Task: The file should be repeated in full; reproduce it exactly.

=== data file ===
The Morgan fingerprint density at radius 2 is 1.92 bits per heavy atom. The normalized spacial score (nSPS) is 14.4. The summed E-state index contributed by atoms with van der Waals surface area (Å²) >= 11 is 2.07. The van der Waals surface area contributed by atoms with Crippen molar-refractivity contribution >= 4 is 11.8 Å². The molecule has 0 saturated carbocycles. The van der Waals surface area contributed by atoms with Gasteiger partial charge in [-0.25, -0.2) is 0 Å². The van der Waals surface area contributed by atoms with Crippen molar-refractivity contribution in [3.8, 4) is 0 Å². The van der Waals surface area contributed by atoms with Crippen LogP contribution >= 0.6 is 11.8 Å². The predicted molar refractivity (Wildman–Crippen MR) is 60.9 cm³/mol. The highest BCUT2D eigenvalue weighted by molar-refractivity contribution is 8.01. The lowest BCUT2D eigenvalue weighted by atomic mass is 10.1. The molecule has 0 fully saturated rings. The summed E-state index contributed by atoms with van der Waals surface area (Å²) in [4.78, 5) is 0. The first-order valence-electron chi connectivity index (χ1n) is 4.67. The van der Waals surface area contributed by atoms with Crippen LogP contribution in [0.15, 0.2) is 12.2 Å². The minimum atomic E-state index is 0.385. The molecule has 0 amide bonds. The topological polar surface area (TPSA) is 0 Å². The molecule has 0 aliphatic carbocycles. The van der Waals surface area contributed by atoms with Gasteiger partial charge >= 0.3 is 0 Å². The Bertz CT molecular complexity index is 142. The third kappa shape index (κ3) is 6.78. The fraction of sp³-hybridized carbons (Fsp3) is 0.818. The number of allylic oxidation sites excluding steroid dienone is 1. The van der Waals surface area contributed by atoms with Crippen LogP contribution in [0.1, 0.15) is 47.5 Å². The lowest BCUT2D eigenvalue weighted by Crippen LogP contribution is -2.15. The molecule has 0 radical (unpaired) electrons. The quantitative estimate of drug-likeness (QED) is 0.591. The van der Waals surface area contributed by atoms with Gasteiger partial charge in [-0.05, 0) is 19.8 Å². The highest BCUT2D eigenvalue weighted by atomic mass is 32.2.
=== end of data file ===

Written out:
The Morgan fingerprint density at radius 2 is 1.92 bits per heavy atom. The normalized spacial score (nSPS) is 14.4. The summed E-state index contributed by atoms with van der Waals surface area (Å²) >= 11 is 2.07. The van der Waals surface area contributed by atoms with Crippen molar-refractivity contribution >= 4 is 11.8 Å². The molecule has 0 saturated carbocycles. The van der Waals surface area contributed by atoms with Gasteiger partial charge in [-0.25, -0.2) is 0 Å². The van der Waals surface area contributed by atoms with Crippen molar-refractivity contribution in [3.8, 4) is 0 Å². The van der Waals surface area contributed by atoms with Crippen LogP contribution >= 0.6 is 11.8 Å². The predicted molar refractivity (Wildman–Crippen MR) is 60.9 cm³/mol. The highest BCUT2D eigenvalue weighted by molar-refractivity contribution is 8.01. The lowest BCUT2D eigenvalue weighted by atomic mass is 10.1. The molecule has 0 fully saturated rings. The summed E-state index contributed by atoms with van der Waals surface area (Å²) in [4.78, 5) is 0. The first-order valence-electron chi connectivity index (χ1n) is 4.67. The van der Waals surface area contributed by atoms with Crippen LogP contribution in [0.15, 0.2) is 12.2 Å². The minimum atomic E-state index is 0.385. The molecule has 0 amide bonds. The topological polar surface area (TPSA) is 0 Å². The molecule has 0 aliphatic carbocycles. The van der Waals surface area contributed by atoms with Gasteiger partial charge >= 0.3 is 0 Å². The Bertz CT molecular complexity index is 142. The third kappa shape index (κ3) is 6.78. The fraction of sp³-hybridized carbons (Fsp3) is 0.818. The number of allylic oxidation sites excluding steroid dienone is 1. The van der Waals surface area contributed by atoms with Crippen LogP contribution in [0.1, 0.15) is 47.5 Å². The lowest BCUT2D eigenvalue weighted by Crippen LogP contribution is -2.15. The molecule has 0 radical (unpaired) electrons. The quantitative estimate of drug-likeness (QED) is 0.591. The van der Waals surface area contributed by atoms with Gasteiger partial charge in [-0.05, 0) is 19.8 Å². The highest BCUT2D eigenvalue weighted by atomic mass is 32.2.